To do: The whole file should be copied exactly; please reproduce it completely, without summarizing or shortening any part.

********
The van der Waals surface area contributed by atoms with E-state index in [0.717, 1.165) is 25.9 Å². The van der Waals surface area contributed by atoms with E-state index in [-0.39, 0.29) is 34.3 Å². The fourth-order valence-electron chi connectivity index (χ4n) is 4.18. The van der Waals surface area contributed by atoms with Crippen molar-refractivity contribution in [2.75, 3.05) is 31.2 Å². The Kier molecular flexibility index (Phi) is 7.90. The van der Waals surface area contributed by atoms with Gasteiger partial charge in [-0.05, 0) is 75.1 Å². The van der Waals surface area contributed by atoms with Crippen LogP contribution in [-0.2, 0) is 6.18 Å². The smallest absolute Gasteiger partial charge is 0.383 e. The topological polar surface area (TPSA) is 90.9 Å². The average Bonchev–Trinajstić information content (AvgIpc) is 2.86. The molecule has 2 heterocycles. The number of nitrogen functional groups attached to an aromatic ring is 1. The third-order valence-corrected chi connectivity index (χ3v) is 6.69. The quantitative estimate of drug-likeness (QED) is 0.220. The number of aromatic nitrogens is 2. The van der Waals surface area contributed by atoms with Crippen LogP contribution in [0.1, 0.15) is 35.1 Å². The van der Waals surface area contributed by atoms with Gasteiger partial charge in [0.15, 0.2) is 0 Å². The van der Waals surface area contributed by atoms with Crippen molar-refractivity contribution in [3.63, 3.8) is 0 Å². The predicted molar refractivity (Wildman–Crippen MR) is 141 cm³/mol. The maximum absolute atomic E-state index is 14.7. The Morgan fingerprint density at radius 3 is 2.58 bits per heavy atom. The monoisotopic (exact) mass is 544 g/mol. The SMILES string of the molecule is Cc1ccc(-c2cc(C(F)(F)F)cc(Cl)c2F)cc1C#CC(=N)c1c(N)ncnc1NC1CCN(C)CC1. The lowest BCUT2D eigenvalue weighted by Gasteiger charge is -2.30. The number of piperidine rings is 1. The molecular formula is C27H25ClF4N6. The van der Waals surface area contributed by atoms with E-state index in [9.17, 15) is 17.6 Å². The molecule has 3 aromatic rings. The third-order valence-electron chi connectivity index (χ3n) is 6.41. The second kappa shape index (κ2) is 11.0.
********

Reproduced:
The van der Waals surface area contributed by atoms with E-state index in [0.717, 1.165) is 25.9 Å². The van der Waals surface area contributed by atoms with E-state index in [-0.39, 0.29) is 34.3 Å². The fourth-order valence-electron chi connectivity index (χ4n) is 4.18. The van der Waals surface area contributed by atoms with Crippen molar-refractivity contribution in [2.75, 3.05) is 31.2 Å². The Kier molecular flexibility index (Phi) is 7.90. The van der Waals surface area contributed by atoms with Gasteiger partial charge in [-0.05, 0) is 75.1 Å². The van der Waals surface area contributed by atoms with Crippen LogP contribution in [-0.2, 0) is 6.18 Å². The smallest absolute Gasteiger partial charge is 0.383 e. The topological polar surface area (TPSA) is 90.9 Å². The average Bonchev–Trinajstić information content (AvgIpc) is 2.86. The molecule has 2 heterocycles. The number of nitrogen functional groups attached to an aromatic ring is 1. The third-order valence-corrected chi connectivity index (χ3v) is 6.69. The quantitative estimate of drug-likeness (QED) is 0.220. The number of aromatic nitrogens is 2. The van der Waals surface area contributed by atoms with Crippen LogP contribution in [0.1, 0.15) is 35.1 Å². The van der Waals surface area contributed by atoms with Gasteiger partial charge in [0.15, 0.2) is 0 Å². The van der Waals surface area contributed by atoms with Crippen molar-refractivity contribution in [3.63, 3.8) is 0 Å². The predicted molar refractivity (Wildman–Crippen MR) is 141 cm³/mol. The maximum absolute atomic E-state index is 14.7. The Morgan fingerprint density at radius 3 is 2.58 bits per heavy atom. The monoisotopic (exact) mass is 544 g/mol. The SMILES string of the molecule is Cc1ccc(-c2cc(C(F)(F)F)cc(Cl)c2F)cc1C#CC(=N)c1c(N)ncnc1NC1CCN(C)CC1. The lowest BCUT2D eigenvalue weighted by Gasteiger charge is -2.30. The number of piperidine rings is 1. The molecular formula is C27H25ClF4N6. The van der Waals surface area contributed by atoms with E-state index in [9.17, 15) is 17.6 Å². The molecule has 3 aromatic rings. The third-order valence-electron chi connectivity index (χ3n) is 6.41. The second kappa shape index (κ2) is 11.0.